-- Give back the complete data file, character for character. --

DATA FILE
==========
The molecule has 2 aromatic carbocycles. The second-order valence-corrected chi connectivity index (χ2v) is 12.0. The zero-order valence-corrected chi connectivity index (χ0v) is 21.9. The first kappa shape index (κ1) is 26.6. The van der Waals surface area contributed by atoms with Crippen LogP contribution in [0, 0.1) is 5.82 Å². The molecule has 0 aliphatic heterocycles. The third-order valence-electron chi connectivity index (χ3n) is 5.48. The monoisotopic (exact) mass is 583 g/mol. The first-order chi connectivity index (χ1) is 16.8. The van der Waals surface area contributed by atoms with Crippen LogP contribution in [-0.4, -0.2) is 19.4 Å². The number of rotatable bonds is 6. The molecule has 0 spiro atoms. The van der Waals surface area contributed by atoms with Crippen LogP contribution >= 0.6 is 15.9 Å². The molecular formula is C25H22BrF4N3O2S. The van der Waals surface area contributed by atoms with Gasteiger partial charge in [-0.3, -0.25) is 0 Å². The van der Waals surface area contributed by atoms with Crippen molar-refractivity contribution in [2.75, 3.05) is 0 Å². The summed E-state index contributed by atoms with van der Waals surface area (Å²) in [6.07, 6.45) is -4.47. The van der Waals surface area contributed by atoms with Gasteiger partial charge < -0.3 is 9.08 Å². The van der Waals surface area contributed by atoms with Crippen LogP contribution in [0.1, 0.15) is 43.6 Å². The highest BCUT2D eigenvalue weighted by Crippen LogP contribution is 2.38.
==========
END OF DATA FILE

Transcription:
The molecule has 2 aromatic carbocycles. The second-order valence-corrected chi connectivity index (χ2v) is 12.0. The zero-order valence-corrected chi connectivity index (χ0v) is 21.9. The first kappa shape index (κ1) is 26.6. The van der Waals surface area contributed by atoms with Crippen LogP contribution in [0, 0.1) is 5.82 Å². The molecule has 0 aliphatic heterocycles. The third-order valence-electron chi connectivity index (χ3n) is 5.48. The monoisotopic (exact) mass is 583 g/mol. The first-order chi connectivity index (χ1) is 16.8. The van der Waals surface area contributed by atoms with Crippen LogP contribution in [-0.4, -0.2) is 19.4 Å². The number of rotatable bonds is 6. The molecule has 0 spiro atoms. The van der Waals surface area contributed by atoms with Crippen LogP contribution >= 0.6 is 15.9 Å². The molecular formula is C25H22BrF4N3O2S. The van der Waals surface area contributed by atoms with Gasteiger partial charge in [-0.3, -0.25) is 0 Å². The van der Waals surface area contributed by atoms with Crippen molar-refractivity contribution in [2.75, 3.05) is 0 Å². The summed E-state index contributed by atoms with van der Waals surface area (Å²) in [6.07, 6.45) is -4.47. The van der Waals surface area contributed by atoms with Gasteiger partial charge < -0.3 is 9.08 Å². The van der Waals surface area contributed by atoms with Crippen LogP contribution in [0.1, 0.15) is 43.6 Å². The highest BCUT2D eigenvalue weighted by Crippen LogP contribution is 2.38.